Since Ciss and Mona had no children of their own, it was said they welcomed visits from the neighbourhood children, for it was the youngsters who kept them young at heart. Some recalled going to the shop as children and being given a packet of penny sweets or a bar of chocolate “on the house.” One wrote that when she was a child, she and her sister would walk to Fitzgibbon’s for treats and remembered that Ciss and Mona always took the time to chat with them. She recalled waiting patiently at her uncle’s cottage down the road from the shop for Ciss and Mona’s dog Tina to make her appearance outside the shop. That was the sign that the shop was open for the day. At night, their neighbours would not only stop at the pub for a “drop of whiskey or a few pints” but also to chat with friends and neighbours and share life’s experiences with Catherine, Ciss, and Mona. In addition to its proprietors being able to pour a perfect pint, the pub was well known for its musical sessions, a tradition that still lives on at the establishment, now called Norman’s Bar.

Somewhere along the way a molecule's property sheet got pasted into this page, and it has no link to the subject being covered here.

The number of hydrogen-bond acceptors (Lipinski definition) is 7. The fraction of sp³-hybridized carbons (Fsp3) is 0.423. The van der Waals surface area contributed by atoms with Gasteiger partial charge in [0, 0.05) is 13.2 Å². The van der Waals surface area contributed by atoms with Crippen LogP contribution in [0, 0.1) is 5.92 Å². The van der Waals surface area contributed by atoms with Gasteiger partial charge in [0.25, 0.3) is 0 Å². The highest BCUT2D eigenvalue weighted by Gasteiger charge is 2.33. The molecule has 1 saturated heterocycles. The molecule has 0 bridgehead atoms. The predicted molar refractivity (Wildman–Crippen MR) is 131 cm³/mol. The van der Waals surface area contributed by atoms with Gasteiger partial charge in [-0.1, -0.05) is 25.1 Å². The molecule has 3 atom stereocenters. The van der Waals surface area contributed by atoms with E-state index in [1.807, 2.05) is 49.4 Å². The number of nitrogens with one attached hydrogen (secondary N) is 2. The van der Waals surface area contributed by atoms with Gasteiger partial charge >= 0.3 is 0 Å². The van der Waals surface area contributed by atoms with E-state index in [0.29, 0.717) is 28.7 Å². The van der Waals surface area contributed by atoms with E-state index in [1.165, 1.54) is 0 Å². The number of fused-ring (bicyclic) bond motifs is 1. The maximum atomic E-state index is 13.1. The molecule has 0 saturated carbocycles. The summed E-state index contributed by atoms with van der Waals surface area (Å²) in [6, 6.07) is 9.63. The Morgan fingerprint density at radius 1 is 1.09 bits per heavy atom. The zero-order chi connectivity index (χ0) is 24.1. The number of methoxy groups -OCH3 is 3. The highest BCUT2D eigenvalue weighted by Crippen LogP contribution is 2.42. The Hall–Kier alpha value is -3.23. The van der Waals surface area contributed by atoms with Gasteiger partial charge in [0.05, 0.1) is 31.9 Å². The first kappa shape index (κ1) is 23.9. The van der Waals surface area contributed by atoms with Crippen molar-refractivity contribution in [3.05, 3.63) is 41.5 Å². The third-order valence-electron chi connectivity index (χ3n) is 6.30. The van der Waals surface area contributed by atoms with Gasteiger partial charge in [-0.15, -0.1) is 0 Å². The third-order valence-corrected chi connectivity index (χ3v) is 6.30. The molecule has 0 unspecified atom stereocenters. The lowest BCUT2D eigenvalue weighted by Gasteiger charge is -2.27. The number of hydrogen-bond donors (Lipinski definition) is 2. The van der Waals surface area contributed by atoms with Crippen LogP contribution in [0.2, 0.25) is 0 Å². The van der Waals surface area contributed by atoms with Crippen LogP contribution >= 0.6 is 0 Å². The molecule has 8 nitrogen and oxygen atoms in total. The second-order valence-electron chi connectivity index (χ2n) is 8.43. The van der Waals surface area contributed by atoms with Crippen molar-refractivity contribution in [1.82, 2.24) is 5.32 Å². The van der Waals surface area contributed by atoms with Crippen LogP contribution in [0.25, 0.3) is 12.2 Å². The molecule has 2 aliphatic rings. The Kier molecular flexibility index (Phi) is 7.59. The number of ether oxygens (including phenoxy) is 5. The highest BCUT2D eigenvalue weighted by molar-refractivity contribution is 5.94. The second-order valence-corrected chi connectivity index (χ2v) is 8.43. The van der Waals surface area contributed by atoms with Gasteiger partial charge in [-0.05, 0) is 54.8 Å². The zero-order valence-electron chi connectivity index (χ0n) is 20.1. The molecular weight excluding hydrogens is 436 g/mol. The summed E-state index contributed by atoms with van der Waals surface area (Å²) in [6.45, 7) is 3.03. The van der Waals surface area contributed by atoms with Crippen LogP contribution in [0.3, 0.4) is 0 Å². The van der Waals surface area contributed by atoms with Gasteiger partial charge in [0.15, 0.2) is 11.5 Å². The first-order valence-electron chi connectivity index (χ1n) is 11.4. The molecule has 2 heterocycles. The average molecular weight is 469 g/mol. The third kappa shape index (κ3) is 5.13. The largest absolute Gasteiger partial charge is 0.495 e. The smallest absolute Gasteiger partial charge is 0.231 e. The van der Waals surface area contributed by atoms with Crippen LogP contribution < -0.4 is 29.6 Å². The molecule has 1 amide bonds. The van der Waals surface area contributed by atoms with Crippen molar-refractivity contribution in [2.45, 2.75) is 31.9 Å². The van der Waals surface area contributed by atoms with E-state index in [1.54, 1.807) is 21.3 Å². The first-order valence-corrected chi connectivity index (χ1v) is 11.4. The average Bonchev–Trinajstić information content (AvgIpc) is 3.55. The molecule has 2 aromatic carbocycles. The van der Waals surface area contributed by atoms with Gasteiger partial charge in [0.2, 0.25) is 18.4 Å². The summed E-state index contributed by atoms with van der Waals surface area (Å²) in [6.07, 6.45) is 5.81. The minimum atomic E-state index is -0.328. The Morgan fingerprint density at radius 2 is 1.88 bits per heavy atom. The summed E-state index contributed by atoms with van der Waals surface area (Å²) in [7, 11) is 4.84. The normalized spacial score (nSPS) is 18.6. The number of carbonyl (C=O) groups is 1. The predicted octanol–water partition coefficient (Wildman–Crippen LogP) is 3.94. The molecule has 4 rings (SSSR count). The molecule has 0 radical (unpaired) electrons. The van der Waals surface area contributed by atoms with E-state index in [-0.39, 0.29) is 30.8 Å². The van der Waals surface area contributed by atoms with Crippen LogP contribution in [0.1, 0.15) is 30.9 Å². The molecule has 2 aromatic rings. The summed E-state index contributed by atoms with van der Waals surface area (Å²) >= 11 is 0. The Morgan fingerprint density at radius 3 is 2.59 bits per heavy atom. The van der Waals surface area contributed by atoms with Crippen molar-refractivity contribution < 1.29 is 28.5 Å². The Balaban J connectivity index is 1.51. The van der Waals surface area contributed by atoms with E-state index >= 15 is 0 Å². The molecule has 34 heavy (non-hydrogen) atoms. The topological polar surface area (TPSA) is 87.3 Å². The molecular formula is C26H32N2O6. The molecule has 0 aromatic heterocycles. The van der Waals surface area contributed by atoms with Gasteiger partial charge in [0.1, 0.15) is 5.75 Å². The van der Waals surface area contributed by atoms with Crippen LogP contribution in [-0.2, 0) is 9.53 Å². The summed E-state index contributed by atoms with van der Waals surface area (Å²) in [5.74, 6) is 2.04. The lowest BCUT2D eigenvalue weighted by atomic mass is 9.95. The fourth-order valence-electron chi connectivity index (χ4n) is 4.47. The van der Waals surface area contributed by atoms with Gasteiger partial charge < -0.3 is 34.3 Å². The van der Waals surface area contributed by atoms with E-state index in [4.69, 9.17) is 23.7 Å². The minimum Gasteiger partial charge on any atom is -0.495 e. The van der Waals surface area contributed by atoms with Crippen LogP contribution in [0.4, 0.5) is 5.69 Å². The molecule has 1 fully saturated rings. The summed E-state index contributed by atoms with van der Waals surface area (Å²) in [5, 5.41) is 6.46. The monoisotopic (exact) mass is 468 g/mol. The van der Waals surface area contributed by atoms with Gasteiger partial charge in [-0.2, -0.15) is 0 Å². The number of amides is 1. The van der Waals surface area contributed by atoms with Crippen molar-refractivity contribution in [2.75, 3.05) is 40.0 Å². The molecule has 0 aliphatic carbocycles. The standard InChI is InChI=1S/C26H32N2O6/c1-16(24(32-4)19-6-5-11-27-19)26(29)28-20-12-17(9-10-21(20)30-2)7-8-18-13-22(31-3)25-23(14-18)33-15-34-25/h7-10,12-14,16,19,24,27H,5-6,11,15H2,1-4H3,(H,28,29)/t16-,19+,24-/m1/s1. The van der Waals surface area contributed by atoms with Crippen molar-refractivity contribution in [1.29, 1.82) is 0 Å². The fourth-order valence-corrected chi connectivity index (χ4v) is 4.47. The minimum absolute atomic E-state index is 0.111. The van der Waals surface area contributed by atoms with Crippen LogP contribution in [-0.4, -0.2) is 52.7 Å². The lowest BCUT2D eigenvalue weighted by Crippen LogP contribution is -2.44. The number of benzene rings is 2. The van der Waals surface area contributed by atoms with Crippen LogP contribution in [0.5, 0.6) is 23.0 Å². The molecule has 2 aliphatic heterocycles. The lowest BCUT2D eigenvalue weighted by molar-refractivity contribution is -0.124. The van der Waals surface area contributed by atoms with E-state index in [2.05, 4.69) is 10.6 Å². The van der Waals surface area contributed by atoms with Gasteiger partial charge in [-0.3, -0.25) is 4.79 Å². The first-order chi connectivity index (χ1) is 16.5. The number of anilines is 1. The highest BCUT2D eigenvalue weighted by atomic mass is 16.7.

One neighbour recalls stopping by for a pint one night to find Ciss and Mona sound asleep in the kitchen in the rear of the shop. Knowing the women had been working since the early morning; he simply stepped behind the bar and poured himself a pint. When he finished, he left the money and went on his way, leaving the sisters slumbering. In addition to running Fitzgibbon’s, Catherine and her daughters were also involved in the activities of Effin Parish, often participating in its feasts and festivals. Ciss was a member of the Muinter Na Tíre (“People of the Land or Countryside”) Guild that promoted the building of the Canon Hayes Memorial Hall in Effin in the 1950s. From its founding in 1931, the guild’s main purpose was to improve the social, cultural, economic, and environmental status of the people.